Academic journal article Nursing Education Perspectives

Building Bridges: The Journey of Alabama's Health Action Coalition

Academic journal article Nursing Education Perspectives

Building Bridges: The Journey of Alabama's Health Action Coalition

Article excerpt

One month after the Institute of Medicine, released The Future of Nursing (FON) report (IOM, 2011), the Campaign for Action was founded by the Robert Wood Johnson Foundation (RWJF), AARP, and AARP Foundation. Building on the report's recommendations and the longtime efforts of nurse leaders and nursing organizations, the Campaign for Action has taken bold moves at the national, state, and local levels. In 2012, Alabama became an Action Coalition state, and the Alabama Health Action Coalition (ALHAC) was formed. AL-HAC is a nonpartisan, voluntary collaboration of leaders from health care, education, business, public offices, and the community (see Supplemental Digital Content 1, available at http://links.lww.com/NEP/A21).

The coalition was established following a yearlong conversation involving key nursing organizations, nurse leaders in academia and practice, and the major health care leaders and organizations across the state. Member organizations include the Alabama Board of Nursing (ABN), Alabama Hospital Association, Blue Cross and Blue Shield of Alabama, and the Medical Association of the State of Alabama. AARP Alabama has also become a key stakeholder. Along with four coleaders representing the Alabama Hospital Association, the Alabama Organization of Nurse Executives, and Blue Cross and Blue Shield of Alabama, these stakeholders are focused broadly on addressing the future health status of Alabamians through the implementation of recommendations identified in the FON report and endorsement of the RWJF focus on creating a culture of health.

AL-HAC activities are geared toward improving the large number of poor health rankings in Alabama. Alabama has a consistently low overall health ranking (currently 47 of 50) and consistently low rankings in obesity, diabetes, cardiovascular deaths, and infant mortality (United Health Foundation, 2016). To advance the health of the state population, AL-HAC determined four focus areas to drive its work: 1) advancing nursing education, with a primary focus on RN to BSN academic progression; 2) improving nursing workforce data; 3) promoting diversity among nursing and health care professionals; and 4) fostering a culture of health.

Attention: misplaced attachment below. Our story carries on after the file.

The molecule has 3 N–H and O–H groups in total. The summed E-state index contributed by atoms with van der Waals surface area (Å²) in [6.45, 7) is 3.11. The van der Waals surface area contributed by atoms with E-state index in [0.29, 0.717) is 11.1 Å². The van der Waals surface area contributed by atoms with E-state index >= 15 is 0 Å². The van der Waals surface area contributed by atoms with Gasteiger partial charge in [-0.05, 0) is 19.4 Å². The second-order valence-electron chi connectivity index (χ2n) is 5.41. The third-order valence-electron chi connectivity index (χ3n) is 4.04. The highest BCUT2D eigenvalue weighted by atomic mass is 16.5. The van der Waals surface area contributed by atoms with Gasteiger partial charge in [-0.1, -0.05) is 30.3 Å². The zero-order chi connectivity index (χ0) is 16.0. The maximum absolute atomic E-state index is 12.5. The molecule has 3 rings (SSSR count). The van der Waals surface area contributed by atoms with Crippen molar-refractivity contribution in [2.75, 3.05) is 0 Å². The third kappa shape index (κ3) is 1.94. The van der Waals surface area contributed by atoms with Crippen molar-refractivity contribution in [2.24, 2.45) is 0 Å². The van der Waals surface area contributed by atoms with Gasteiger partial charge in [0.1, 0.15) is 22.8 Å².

ADVANCING NURSING EDUCATION IN ALABAMA

In Alabama, as in many rural states, entry into nursing practice for the majority of nurses is at the license practical nurse (LPN) and/or associate degree nurse (ADN) level. The state has a strong community college system that is affordable and conveniently located in rural communities. More than half of the RNs in Alabama are initially licensed as ADNs.

In 2011, in response to the recommendation to increase the proportion of BSN-prepared RNs to 80 percent by 2020, the state formed the Alabama 80 x 20 Taskforce, whose primary goal is to address seamless academic progression for RNto BSN students.Once AL-HAC formed in 2012, the work of the taskforce, renamed the Advancing Education Taskforce (AET), became part of the organizational structure of the state coalition. The AET retained the original taskforce membership, consisting of nurse educators from two- and four-year institutions and representatives from all types of health care agencies, including the Alabama Department of Public Health.

Some states have chosen to meet the 2020 goal by promoting the BSN degree as the basic entry level to practice. In Alabama, the AET has focused primarily on improving the nursing education system by creating seamless academic articulation for RNs seeking to obtain a BSN.

Alabama is a rural state, with all 67 counties containing federally designated medically underserved areas or medically underserved populations (Health Resources Service Administration [HRSA], 2016). There is a shortage of all levels of health care providers, and this shortage is magnified in rural areas. However, the nursing shortage is partially addressed because the vast majority of RN to BSN and graduate programs in the state are offered online. …

Search by... Author
Show... All Results Primary Sources Peer-reviewed

Oops!

An unknown error has occurred. Please click the button below to reload the page. If the problem persists, please try again in a little while.